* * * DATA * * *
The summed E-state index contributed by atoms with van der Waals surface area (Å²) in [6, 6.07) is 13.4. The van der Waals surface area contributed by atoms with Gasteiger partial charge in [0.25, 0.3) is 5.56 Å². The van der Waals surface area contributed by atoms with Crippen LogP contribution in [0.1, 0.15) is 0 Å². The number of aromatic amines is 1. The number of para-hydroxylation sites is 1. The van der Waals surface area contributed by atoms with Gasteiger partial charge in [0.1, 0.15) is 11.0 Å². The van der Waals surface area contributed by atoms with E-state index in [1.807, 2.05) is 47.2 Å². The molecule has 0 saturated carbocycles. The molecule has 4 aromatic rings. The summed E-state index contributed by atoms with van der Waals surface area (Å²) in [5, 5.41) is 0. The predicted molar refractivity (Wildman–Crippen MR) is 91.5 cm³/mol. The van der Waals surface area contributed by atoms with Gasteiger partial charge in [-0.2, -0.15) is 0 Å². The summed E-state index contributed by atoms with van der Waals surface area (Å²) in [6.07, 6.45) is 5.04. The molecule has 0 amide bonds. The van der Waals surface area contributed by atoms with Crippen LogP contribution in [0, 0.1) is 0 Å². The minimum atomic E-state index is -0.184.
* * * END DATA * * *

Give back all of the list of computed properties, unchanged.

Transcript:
The summed E-state index contributed by atoms with van der Waals surface area (Å²) in [6, 6.07) is 13.4. The van der Waals surface area contributed by atoms with Gasteiger partial charge in [0.25, 0.3) is 5.56 Å². The van der Waals surface area contributed by atoms with Crippen LogP contribution in [0.1, 0.15) is 0 Å². The number of aromatic amines is 1. The number of para-hydroxylation sites is 1. The van der Waals surface area contributed by atoms with Gasteiger partial charge in [0.1, 0.15) is 11.0 Å². The van der Waals surface area contributed by atoms with E-state index in [1.807, 2.05) is 47.2 Å². The molecule has 0 saturated carbocycles. The molecule has 4 aromatic rings. The summed E-state index contributed by atoms with van der Waals surface area (Å²) in [5, 5.41) is 0. The predicted molar refractivity (Wildman–Crippen MR) is 91.5 cm³/mol. The van der Waals surface area contributed by atoms with Gasteiger partial charge in [-0.2, -0.15) is 0 Å². The summed E-state index contributed by atoms with van der Waals surface area (Å²) in [6.07, 6.45) is 5.04. The molecule has 0 amide bonds. The van der Waals surface area contributed by atoms with Crippen LogP contribution in [0, 0.1) is 0 Å². The minimum atomic E-state index is -0.184.